Royal Oak, MI — While the renovation of this kitchen could have included a modest cooking space to match its petite size, Tanya Woods relates that the homeowner wasn’t content with settling for ordinary.
“The home is a small bungalow, maybe only about 1,200 square feet,” says Woods, designer/AKBD/CLIPP, Xstyles Bath + More, in Royal Oak, MI. “But my client wanted a very stylized kitchen, so we created a space that is no longer an afterthought room tucked behind a pocket door, but is now a focal point that sets the tone for the entire first floor of the home.”
To make way for the showcase kitchen, Woods – who worked with her husband, Jeff Woods, who is also CLIPP certified and represents the builder portion of their design/build firm – removed a wall and inoperable pocket door that led into the previous kitchen, giving them the ability to expand the kitchen 24″ into the dining room for an additional 18 square feet of space.
“Removing that wall made a huge difference in the design of the kitchen,” she says.
During the demolition, they also discovered a sagging, load-bearing header, which led to another defining moment in the design.
“We needed to keep the header, but it wasn’t adequately doing its job,” she says.
The solution, which included increasing the size of the horizontal support header from its original 2’x8′ dimension to a 2’x10′ size, became a focal point for the entire the room when they encased the new header with Treefrog Veneer American walnut veneer. Adding an additional supportive vertical post, which couldn’t be recessed due to its location on the exterior wall, also led to the design of the unique, cantilevered shelves that take the place of wall cabinets. Including appliquéd black bolt heads that imitate mechanical fasteners – the actual fasteners are hidden beneath the veneer – adds a touch of steampunk vibe to the otherwise vintage-meets-contemporary space.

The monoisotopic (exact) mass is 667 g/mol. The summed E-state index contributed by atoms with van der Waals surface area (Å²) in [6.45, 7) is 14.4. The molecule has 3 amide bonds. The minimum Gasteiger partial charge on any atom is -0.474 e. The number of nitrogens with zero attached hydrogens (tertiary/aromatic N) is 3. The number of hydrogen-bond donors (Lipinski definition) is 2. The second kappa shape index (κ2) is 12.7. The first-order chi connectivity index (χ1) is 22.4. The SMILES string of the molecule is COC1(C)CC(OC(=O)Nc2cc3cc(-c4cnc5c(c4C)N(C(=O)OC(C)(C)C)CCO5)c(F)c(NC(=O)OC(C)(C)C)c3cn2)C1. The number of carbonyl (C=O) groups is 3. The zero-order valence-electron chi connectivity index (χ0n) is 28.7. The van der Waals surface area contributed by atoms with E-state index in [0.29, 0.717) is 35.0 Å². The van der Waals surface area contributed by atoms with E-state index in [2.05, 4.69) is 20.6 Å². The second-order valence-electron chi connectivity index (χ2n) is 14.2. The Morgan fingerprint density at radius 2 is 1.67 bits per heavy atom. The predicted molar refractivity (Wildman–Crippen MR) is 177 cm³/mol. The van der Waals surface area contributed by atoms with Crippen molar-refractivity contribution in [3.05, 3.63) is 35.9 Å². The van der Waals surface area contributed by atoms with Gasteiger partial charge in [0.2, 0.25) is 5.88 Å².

“The walnut support header and post help define the charm of the kitchen,” she says, adding that the faux bolts are one of her favorite design elements. “We needed to keep the header and post so we worked with them and turned them into a design element that became a focal point of the kitchen that seems naturally intentional rather than a design solution.”
Creative custom storage
The inclusion of the support header and post also necessitated the use of custom cabinetry and a carefully optimized layout, which is achieved via the Northern Contours cabinets sheathed in a dark charcoal, matte Flint finish and accented with Schaub & Co. Steamworks Brushed Bronze hardware. Woods had to notch the base cabinet affected by the vertical support post, so rather than forgo storage, she incorporated a wine rack.
“The wine rack is forward facing, so it becomes an accent when viewed from the dining room,” she says. “We could have just paneled the cabinet, but we designed it in a way to gain additional storage space, plus add visual appeal.”